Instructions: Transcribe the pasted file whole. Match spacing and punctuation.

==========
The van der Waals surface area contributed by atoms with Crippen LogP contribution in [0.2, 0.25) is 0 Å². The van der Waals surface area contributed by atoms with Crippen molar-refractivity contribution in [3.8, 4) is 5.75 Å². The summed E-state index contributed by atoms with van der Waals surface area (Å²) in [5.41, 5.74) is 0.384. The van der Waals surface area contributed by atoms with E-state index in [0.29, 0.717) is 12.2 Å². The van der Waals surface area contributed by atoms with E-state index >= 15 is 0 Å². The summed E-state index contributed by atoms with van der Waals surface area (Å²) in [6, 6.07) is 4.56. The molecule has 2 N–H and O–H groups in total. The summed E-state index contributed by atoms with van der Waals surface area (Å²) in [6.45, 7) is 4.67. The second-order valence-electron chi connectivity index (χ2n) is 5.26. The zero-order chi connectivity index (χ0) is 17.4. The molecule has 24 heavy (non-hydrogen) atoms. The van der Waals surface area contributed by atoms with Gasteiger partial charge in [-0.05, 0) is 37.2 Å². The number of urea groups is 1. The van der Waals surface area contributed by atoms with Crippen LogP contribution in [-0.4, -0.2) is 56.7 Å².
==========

The van der Waals surface area contributed by atoms with Crippen LogP contribution in [0.2, 0.25) is 0 Å². The van der Waals surface area contributed by atoms with Crippen molar-refractivity contribution in [3.8, 4) is 5.75 Å². The summed E-state index contributed by atoms with van der Waals surface area (Å²) in [5.41, 5.74) is 0.384. The van der Waals surface area contributed by atoms with E-state index in [0.29, 0.717) is 12.2 Å². The van der Waals surface area contributed by atoms with E-state index >= 15 is 0 Å². The summed E-state index contributed by atoms with van der Waals surface area (Å²) in [6, 6.07) is 4.56. The molecule has 2 N–H and O–H groups in total. The summed E-state index contributed by atoms with van der Waals surface area (Å²) in [6.45, 7) is 4.67. The second-order valence-electron chi connectivity index (χ2n) is 5.26. The zero-order chi connectivity index (χ0) is 17.4. The molecule has 24 heavy (non-hydrogen) atoms. The van der Waals surface area contributed by atoms with Gasteiger partial charge in [-0.05, 0) is 37.2 Å². The number of urea groups is 1. The van der Waals surface area contributed by atoms with Crippen LogP contribution in [-0.4, -0.2) is 56.7 Å².